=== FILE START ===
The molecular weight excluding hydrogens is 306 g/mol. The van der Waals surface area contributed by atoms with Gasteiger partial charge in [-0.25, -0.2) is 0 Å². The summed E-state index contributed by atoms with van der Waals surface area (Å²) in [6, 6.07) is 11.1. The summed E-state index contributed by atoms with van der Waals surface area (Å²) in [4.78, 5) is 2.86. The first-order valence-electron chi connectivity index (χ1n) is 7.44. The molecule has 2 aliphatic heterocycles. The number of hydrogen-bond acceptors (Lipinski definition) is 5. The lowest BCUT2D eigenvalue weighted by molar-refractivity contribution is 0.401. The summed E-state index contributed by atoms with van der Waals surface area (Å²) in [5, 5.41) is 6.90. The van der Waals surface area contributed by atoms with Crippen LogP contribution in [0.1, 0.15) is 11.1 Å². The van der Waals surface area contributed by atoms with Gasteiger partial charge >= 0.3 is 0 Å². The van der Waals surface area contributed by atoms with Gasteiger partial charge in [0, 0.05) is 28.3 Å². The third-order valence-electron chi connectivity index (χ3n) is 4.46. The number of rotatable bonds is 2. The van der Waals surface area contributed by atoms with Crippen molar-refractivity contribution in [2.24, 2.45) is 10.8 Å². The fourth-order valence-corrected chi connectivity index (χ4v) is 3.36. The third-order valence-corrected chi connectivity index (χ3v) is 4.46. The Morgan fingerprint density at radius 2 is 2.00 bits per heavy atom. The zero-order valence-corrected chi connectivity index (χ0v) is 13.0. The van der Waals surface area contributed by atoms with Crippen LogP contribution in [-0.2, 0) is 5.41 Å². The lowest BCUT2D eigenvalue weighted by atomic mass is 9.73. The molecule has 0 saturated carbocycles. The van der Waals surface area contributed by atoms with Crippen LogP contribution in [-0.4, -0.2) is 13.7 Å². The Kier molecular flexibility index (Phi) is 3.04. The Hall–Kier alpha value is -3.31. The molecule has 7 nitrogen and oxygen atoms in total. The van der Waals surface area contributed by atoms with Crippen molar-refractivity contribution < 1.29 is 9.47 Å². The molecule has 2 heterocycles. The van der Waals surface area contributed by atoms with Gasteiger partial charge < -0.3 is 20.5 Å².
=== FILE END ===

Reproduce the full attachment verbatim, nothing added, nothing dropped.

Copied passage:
The molecular weight excluding hydrogens is 306 g/mol. The van der Waals surface area contributed by atoms with Gasteiger partial charge in [-0.25, -0.2) is 0 Å². The summed E-state index contributed by atoms with van der Waals surface area (Å²) in [6, 6.07) is 11.1. The summed E-state index contributed by atoms with van der Waals surface area (Å²) in [4.78, 5) is 2.86. The first-order valence-electron chi connectivity index (χ1n) is 7.44. The molecule has 2 aliphatic heterocycles. The number of hydrogen-bond acceptors (Lipinski definition) is 5. The lowest BCUT2D eigenvalue weighted by molar-refractivity contribution is 0.401. The summed E-state index contributed by atoms with van der Waals surface area (Å²) in [5, 5.41) is 6.90. The van der Waals surface area contributed by atoms with Crippen LogP contribution in [0.1, 0.15) is 11.1 Å². The van der Waals surface area contributed by atoms with Gasteiger partial charge >= 0.3 is 0 Å². The van der Waals surface area contributed by atoms with Gasteiger partial charge in [0, 0.05) is 28.3 Å². The third-order valence-electron chi connectivity index (χ3n) is 4.46. The number of rotatable bonds is 2. The van der Waals surface area contributed by atoms with Crippen molar-refractivity contribution in [2.24, 2.45) is 10.8 Å². The fourth-order valence-corrected chi connectivity index (χ4v) is 3.36. The third-order valence-corrected chi connectivity index (χ3v) is 4.46. The Morgan fingerprint density at radius 2 is 2.00 bits per heavy atom. The zero-order valence-corrected chi connectivity index (χ0v) is 13.0. The van der Waals surface area contributed by atoms with Crippen LogP contribution in [-0.2, 0) is 5.41 Å². The lowest BCUT2D eigenvalue weighted by atomic mass is 9.73. The molecule has 0 saturated carbocycles. The van der Waals surface area contributed by atoms with Crippen LogP contribution in [-0.4, -0.2) is 13.7 Å². The Kier molecular flexibility index (Phi) is 3.04. The Hall–Kier alpha value is -3.31. The molecule has 7 nitrogen and oxygen atoms in total. The van der Waals surface area contributed by atoms with Crippen molar-refractivity contribution < 1.29 is 9.47 Å². The molecule has 2 heterocycles. The van der Waals surface area contributed by atoms with Gasteiger partial charge < -0.3 is 20.5 Å².